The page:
Knife Outlet

I don't care how well sharpened the edge it from a utility point of view as my take is identical to Cougars. However I see no reason to pay for less than optimal workmanship on a production folder. Of course if it is a custom knife I will request the desired angle and degree of polish.

What is the point of NOT feeling the edge when I buy a knife, as long as I'm careful and promise not to cut myself? It won't hurt the knife. Not all knives are capable of becoming acceptably sharp. (Exhibit A: my replica Fairbairn Sykes Commando knife.) If a knife is sharp in the store, there is convincing proof that the blade is capable of becoming sharp. I believe that a pair of athletic shoes should be comfortable right in the store. Sure, I'll break them in eventually, but why not start out with a pair that's already comfortable? Even mechanics test drive a car before they buy it, don't they--even though they can and probably will improve its performance after they buy it? It's just part of knowing what you're getting. Wouldn't it be nice if you could fire a round or two before you bought a gun? Well, with a knife I can actually perform a simple and effective cutting test right in the store, by gently touching the edge with my thumb. If information about the product is right there at your fingertips, isn't it reasonable to check the edge?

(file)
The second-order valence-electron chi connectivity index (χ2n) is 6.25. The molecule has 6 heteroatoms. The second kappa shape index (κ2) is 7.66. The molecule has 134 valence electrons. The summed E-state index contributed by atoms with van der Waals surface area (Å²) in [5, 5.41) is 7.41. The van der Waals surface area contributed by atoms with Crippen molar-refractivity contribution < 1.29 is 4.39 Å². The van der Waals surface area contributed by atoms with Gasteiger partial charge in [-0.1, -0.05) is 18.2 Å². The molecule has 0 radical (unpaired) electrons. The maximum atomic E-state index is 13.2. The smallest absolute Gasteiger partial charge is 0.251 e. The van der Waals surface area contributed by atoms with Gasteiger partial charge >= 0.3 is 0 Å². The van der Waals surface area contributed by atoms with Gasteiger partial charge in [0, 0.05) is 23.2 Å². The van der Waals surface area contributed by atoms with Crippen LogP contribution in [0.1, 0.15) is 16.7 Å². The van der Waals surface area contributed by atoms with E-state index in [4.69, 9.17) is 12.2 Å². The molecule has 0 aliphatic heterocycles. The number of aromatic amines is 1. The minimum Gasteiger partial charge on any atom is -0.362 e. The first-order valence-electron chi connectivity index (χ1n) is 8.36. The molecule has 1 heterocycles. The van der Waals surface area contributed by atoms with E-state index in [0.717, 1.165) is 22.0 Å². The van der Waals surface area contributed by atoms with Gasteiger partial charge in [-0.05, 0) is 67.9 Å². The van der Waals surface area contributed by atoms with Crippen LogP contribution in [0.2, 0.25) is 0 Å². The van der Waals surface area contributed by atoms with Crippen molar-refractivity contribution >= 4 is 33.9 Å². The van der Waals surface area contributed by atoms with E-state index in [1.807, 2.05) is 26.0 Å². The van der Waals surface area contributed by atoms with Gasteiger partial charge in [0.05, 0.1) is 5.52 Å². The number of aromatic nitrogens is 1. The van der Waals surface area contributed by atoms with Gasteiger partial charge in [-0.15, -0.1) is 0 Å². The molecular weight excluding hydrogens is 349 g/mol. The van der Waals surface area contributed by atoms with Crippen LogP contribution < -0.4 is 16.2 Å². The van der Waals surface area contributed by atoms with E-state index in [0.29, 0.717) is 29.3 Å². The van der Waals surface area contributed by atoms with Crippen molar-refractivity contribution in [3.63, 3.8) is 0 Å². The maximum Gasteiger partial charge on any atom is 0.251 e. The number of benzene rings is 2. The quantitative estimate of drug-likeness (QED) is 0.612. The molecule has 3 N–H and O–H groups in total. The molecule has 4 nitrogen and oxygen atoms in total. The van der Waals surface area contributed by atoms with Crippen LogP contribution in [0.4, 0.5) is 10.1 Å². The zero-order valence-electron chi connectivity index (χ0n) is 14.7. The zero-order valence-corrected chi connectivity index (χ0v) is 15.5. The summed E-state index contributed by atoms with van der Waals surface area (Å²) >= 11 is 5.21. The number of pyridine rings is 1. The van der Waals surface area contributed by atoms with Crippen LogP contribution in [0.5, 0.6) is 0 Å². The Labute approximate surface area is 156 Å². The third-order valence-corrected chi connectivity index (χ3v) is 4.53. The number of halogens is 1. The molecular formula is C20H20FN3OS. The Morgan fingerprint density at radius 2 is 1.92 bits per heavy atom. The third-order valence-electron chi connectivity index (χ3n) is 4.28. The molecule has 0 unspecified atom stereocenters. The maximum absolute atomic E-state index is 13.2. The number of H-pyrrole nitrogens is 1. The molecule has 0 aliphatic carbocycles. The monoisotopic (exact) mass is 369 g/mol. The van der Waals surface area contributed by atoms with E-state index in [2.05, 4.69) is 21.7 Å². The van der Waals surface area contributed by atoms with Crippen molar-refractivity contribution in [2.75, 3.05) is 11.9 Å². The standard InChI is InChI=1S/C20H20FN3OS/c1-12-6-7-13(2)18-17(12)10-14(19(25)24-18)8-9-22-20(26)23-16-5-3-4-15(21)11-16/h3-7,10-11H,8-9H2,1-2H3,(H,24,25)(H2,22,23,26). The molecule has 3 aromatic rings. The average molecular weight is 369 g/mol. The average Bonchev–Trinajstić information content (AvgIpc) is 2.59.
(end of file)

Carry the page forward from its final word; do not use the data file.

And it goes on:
It's not like I'm lighting matches before I buy them.

David Rock

Particular be careful with the Puukkos
. Actually I started this thread after a bite by the mora #22 in carbon steel. It gave me a new definition of what is called sharp. These great workers are a bargain too. This particular one costed me about $25.

I have to admit that I have the habit of feeling the edge with my thumb
, many edges catch my skin, but until this knife, I know that they'll bit quietly!


I haven't used many of the setups that are avaialable. The ones I have seen/used are as you describe. I find that alot of people don't want to invest in the time it takes to train themselves to use any method (part of the NowNow Now syndrome). Which why I believe that small shops that provide sharpening will never go away...
I'm one of the lucky ones that has access to people that can sharpen. (BTW I've been practicing)


Jeff "Without data it's just another opinion" Hubbard
Watch for Pete's Custom Knife Shoppe on www.buckknives.com